J.M. Coetzee, Diary of a Bad Year
Coetzee, J.M. Diary of a Bad Year. New York: Viking Penguin, 2007.
The major departure in Coetzee’s new novel isn’t the split-page format that shares real estate between different narrators; the dialogic mode is perfect for an author whose stylistic signature is the question that looks like a rhetorical question until you realize that he doesn’t actually mean to answer it. What is daring about this book, and ends up qualifying its success, is the decision to make one of the narrators a young Filipina immigrant. For good or ill, Coetzee’s sentences are very much his own; they transfer well enough onto a certain spectrum of characters, but it isn’t clear how he wants to work this one. Sometimes she talks simply and, we assume, naturalistically: “Crumbs everywhere, even on his desk. Cockroach heaven. No wonder his teeth are so bad. Crunch-crunch scribble-scribble talk-talk.” Then the ideas come to the fore, and she starts talking like this:
So I say, But is Señor C really such a fraud? Don’t we all have opinions that we try to extend into the real world? For example, I have opinions about colour and style, about what goes with what. So when I go to the shoe shop, I buy shoes that in my opinion match the dress I bought yesterday. As a result of that opinion the shoe shop makes money, the factory that made the shoes makes money, the importer that imported them, and so forth. How is that different from Señor C?
I am sorry to say of one of my favorite living writers that this bit kind of hurt to read. The premise-conclusion format erases her individual speech markers in favor of neutral and correct constructions from written English (“for example,” “as a result,” “so forth”); presumably we are supposed to recognize the young woman’s continued presence only in the choice of shoe shopping as an example. (A similar passage elsewhere finds her using makeup as a metaphor for the changeful social self.) Of course literature of the last century has done a lot to question the relation between subject-position and language, and sometimes it’s clear that Coetzee is lending the character some of his technique for the sake of vividness: “sheathed in tight denim,” “his eyes avid upon me.” But the shoe paragraph does not seem like that; it’s just a failure of imagination.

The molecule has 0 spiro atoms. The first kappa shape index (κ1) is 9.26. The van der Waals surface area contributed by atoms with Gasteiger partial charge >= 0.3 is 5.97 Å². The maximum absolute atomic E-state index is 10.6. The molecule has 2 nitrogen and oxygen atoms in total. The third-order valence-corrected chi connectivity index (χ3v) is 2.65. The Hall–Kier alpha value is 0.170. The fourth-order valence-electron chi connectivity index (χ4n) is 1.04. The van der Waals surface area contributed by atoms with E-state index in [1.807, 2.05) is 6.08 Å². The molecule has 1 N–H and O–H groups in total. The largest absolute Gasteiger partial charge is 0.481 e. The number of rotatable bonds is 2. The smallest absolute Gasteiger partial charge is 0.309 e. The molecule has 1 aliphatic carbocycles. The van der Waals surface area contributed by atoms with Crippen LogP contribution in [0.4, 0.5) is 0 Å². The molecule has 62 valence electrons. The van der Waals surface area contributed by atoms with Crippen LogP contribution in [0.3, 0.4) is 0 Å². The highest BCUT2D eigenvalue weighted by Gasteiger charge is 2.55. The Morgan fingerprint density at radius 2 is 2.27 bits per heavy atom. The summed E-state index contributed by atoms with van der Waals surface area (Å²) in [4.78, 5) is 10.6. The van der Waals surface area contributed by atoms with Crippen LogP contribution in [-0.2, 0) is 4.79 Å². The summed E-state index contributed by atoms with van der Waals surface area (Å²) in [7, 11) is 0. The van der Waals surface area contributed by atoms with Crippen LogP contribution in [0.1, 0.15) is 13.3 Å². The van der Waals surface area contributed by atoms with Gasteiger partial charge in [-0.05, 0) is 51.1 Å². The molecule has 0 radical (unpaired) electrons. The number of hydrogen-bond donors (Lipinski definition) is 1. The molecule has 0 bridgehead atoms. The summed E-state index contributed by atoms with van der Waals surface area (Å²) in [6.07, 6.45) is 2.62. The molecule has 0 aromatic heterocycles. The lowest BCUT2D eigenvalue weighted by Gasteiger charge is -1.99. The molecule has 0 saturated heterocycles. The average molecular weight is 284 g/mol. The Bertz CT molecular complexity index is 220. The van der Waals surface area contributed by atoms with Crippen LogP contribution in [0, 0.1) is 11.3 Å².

Why, then, did the end of the novel move me, especially since it’s just a variant on the old story of a young hedonistic Muse renewing an old man on the way out of life? (Of course, this being Coetzee, the sexuality is tastefully displaced into hypotheticals.) Perhaps because of its conjunction with this late note, which expresses something about elective affinities that I’ve never quite known how to say:
The best proof we have that life is good, and therefore that there may perhaps be a God after all, who has our welfare at heart, is that to each of us, on the day we are born, comes the music of Johann Sebastian Bach. It comes as a gift, unmerited, for free.
How I would like to speak just once to that man, dead now these many years! “See how we in the twenty-first century still play your music, how we revere and love it, how we are absorbed and moved and fortified and made joyful by it,” I would say. “In the name of all mankind, please accept these words of tribute, inadequate though they are, and let all you endured in those bitter last years of yours, including the cruel surgical operations on your eyes, be forgotten.”
Why is it to Bach and Bach alone that I have this longing to speak? Why not Schubert (“Let the cruel poverty in which you had to live be forgotten”)? Why not Cervantes (“Let the cruel loss of your hand be forgotten”)? Who is Johann Sebastian Bach to me? In naming him, do I name the father I would elect if, from all the living and the dead, one were allowed to elect one’s father? Do I in this sense choose him as my spiritual father? And what is it that I want to make up for by bringing at last a first, faint smile to his lips? For having been, in my time, such a bad son?
oh, dear. there are no bad sons.